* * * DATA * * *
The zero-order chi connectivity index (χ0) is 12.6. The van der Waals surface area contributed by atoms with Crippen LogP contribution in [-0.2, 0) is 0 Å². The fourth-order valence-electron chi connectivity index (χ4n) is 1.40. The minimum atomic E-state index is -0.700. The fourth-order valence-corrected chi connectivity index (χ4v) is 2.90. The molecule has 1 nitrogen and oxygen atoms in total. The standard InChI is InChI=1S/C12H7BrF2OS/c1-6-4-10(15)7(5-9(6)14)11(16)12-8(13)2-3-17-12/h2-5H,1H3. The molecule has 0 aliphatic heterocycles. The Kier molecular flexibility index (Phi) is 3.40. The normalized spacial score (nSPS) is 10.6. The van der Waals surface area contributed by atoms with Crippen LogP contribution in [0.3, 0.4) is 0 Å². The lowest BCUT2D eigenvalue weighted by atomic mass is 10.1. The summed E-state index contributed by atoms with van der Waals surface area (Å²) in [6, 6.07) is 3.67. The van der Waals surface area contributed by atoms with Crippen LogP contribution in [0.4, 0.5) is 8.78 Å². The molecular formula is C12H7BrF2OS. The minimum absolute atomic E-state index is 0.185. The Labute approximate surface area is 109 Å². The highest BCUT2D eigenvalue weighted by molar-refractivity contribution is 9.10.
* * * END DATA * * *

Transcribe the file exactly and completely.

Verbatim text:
The zero-order chi connectivity index (χ0) is 12.6. The van der Waals surface area contributed by atoms with Crippen LogP contribution in [-0.2, 0) is 0 Å². The fourth-order valence-electron chi connectivity index (χ4n) is 1.40. The minimum atomic E-state index is -0.700. The fourth-order valence-corrected chi connectivity index (χ4v) is 2.90. The molecule has 1 nitrogen and oxygen atoms in total. The standard InChI is InChI=1S/C12H7BrF2OS/c1-6-4-10(15)7(5-9(6)14)11(16)12-8(13)2-3-17-12/h2-5H,1H3. The molecule has 0 aliphatic heterocycles. The Kier molecular flexibility index (Phi) is 3.40. The normalized spacial score (nSPS) is 10.6. The van der Waals surface area contributed by atoms with Crippen LogP contribution in [0.3, 0.4) is 0 Å². The lowest BCUT2D eigenvalue weighted by atomic mass is 10.1. The summed E-state index contributed by atoms with van der Waals surface area (Å²) in [6, 6.07) is 3.67. The van der Waals surface area contributed by atoms with Crippen LogP contribution in [0.4, 0.5) is 8.78 Å². The molecular formula is C12H7BrF2OS. The minimum absolute atomic E-state index is 0.185. The Labute approximate surface area is 109 Å². The highest BCUT2D eigenvalue weighted by molar-refractivity contribution is 9.10.